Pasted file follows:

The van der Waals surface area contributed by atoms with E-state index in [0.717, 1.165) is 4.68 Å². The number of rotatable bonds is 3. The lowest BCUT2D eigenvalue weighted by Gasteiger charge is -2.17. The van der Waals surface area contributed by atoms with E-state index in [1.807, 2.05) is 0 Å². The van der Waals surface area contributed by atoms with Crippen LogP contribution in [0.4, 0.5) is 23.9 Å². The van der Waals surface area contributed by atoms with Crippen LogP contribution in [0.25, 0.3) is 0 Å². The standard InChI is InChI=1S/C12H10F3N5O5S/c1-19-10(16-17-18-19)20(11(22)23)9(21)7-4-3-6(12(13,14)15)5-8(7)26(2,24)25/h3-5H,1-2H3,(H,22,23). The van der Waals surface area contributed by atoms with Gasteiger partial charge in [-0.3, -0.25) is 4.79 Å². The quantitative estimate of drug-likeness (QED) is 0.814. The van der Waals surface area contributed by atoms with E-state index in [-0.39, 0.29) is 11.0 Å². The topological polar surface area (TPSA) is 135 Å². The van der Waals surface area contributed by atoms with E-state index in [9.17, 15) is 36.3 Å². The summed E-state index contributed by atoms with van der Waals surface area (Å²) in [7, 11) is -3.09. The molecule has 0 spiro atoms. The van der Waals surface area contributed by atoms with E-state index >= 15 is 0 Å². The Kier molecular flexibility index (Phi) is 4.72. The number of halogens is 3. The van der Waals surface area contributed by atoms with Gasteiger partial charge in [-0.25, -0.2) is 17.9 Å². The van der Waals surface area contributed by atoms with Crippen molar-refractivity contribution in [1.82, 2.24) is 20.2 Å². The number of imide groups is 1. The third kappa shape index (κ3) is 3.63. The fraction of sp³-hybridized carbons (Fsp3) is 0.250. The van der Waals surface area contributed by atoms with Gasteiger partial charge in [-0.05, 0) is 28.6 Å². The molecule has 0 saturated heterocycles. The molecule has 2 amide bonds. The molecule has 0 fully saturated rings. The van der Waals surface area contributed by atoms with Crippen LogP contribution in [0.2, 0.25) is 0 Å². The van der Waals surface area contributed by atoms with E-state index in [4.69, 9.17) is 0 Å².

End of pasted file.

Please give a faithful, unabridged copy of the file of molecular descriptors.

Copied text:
The van der Waals surface area contributed by atoms with E-state index in [0.717, 1.165) is 4.68 Å². The number of rotatable bonds is 3. The lowest BCUT2D eigenvalue weighted by Gasteiger charge is -2.17. The van der Waals surface area contributed by atoms with E-state index in [1.807, 2.05) is 0 Å². The van der Waals surface area contributed by atoms with Crippen LogP contribution in [0.4, 0.5) is 23.9 Å². The van der Waals surface area contributed by atoms with Crippen LogP contribution in [0.25, 0.3) is 0 Å². The standard InChI is InChI=1S/C12H10F3N5O5S/c1-19-10(16-17-18-19)20(11(22)23)9(21)7-4-3-6(12(13,14)15)5-8(7)26(2,24)25/h3-5H,1-2H3,(H,22,23). The van der Waals surface area contributed by atoms with Gasteiger partial charge in [-0.3, -0.25) is 4.79 Å². The quantitative estimate of drug-likeness (QED) is 0.814. The van der Waals surface area contributed by atoms with E-state index in [-0.39, 0.29) is 11.0 Å². The topological polar surface area (TPSA) is 135 Å². The van der Waals surface area contributed by atoms with E-state index in [9.17, 15) is 36.3 Å². The summed E-state index contributed by atoms with van der Waals surface area (Å²) in [7, 11) is -3.09. The molecule has 0 spiro atoms. The van der Waals surface area contributed by atoms with E-state index >= 15 is 0 Å². The Kier molecular flexibility index (Phi) is 4.72. The number of halogens is 3. The van der Waals surface area contributed by atoms with Gasteiger partial charge in [-0.25, -0.2) is 17.9 Å². The van der Waals surface area contributed by atoms with Crippen molar-refractivity contribution in [1.82, 2.24) is 20.2 Å². The number of imide groups is 1. The third kappa shape index (κ3) is 3.63. The fraction of sp³-hybridized carbons (Fsp3) is 0.250. The van der Waals surface area contributed by atoms with Gasteiger partial charge in [-0.05, 0) is 28.6 Å². The molecule has 0 saturated heterocycles. The molecule has 2 amide bonds. The molecule has 0 fully saturated rings. The van der Waals surface area contributed by atoms with Crippen LogP contribution in [0.2, 0.25) is 0 Å². The van der Waals surface area contributed by atoms with E-state index in [4.69, 9.17) is 0 Å².